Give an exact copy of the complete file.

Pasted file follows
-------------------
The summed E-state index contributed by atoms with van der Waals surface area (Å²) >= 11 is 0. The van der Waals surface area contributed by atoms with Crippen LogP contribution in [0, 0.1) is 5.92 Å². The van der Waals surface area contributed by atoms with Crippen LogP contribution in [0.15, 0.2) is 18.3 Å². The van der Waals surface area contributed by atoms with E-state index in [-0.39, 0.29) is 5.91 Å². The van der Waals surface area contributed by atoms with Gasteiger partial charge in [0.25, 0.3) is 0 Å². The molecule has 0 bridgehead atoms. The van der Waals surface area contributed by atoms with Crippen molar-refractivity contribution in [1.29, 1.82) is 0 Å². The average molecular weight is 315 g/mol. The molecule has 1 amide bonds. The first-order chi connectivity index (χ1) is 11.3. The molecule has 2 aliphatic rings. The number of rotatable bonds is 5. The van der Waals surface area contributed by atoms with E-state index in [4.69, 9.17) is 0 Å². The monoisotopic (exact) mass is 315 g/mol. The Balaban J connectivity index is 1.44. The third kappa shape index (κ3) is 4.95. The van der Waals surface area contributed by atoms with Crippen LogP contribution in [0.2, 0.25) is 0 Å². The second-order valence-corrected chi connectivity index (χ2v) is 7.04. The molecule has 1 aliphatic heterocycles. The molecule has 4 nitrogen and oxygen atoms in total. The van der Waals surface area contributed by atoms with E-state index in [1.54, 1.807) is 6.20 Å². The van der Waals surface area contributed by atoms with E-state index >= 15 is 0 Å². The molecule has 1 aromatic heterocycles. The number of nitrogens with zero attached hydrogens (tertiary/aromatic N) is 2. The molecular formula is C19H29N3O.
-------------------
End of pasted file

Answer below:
The summed E-state index contributed by atoms with van der Waals surface area (Å²) >= 11 is 0. The van der Waals surface area contributed by atoms with Crippen LogP contribution in [0, 0.1) is 5.92 Å². The van der Waals surface area contributed by atoms with Crippen LogP contribution in [0.15, 0.2) is 18.3 Å². The van der Waals surface area contributed by atoms with E-state index in [-0.39, 0.29) is 5.91 Å². The van der Waals surface area contributed by atoms with Gasteiger partial charge in [0.25, 0.3) is 0 Å². The molecule has 0 bridgehead atoms. The van der Waals surface area contributed by atoms with Crippen molar-refractivity contribution in [1.29, 1.82) is 0 Å². The average molecular weight is 315 g/mol. The molecule has 1 amide bonds. The first-order chi connectivity index (χ1) is 11.3. The molecule has 2 aliphatic rings. The number of rotatable bonds is 5. The van der Waals surface area contributed by atoms with E-state index in [4.69, 9.17) is 0 Å². The monoisotopic (exact) mass is 315 g/mol. The Balaban J connectivity index is 1.44. The third kappa shape index (κ3) is 4.95. The van der Waals surface area contributed by atoms with Crippen LogP contribution in [0.2, 0.25) is 0 Å². The second-order valence-corrected chi connectivity index (χ2v) is 7.04. The molecule has 1 aliphatic heterocycles. The molecule has 4 nitrogen and oxygen atoms in total. The van der Waals surface area contributed by atoms with E-state index in [1.54, 1.807) is 6.20 Å². The van der Waals surface area contributed by atoms with E-state index >= 15 is 0 Å². The molecule has 1 aromatic heterocycles. The number of nitrogens with zero attached hydrogens (tertiary/aromatic N) is 2. The molecular formula is C19H29N3O.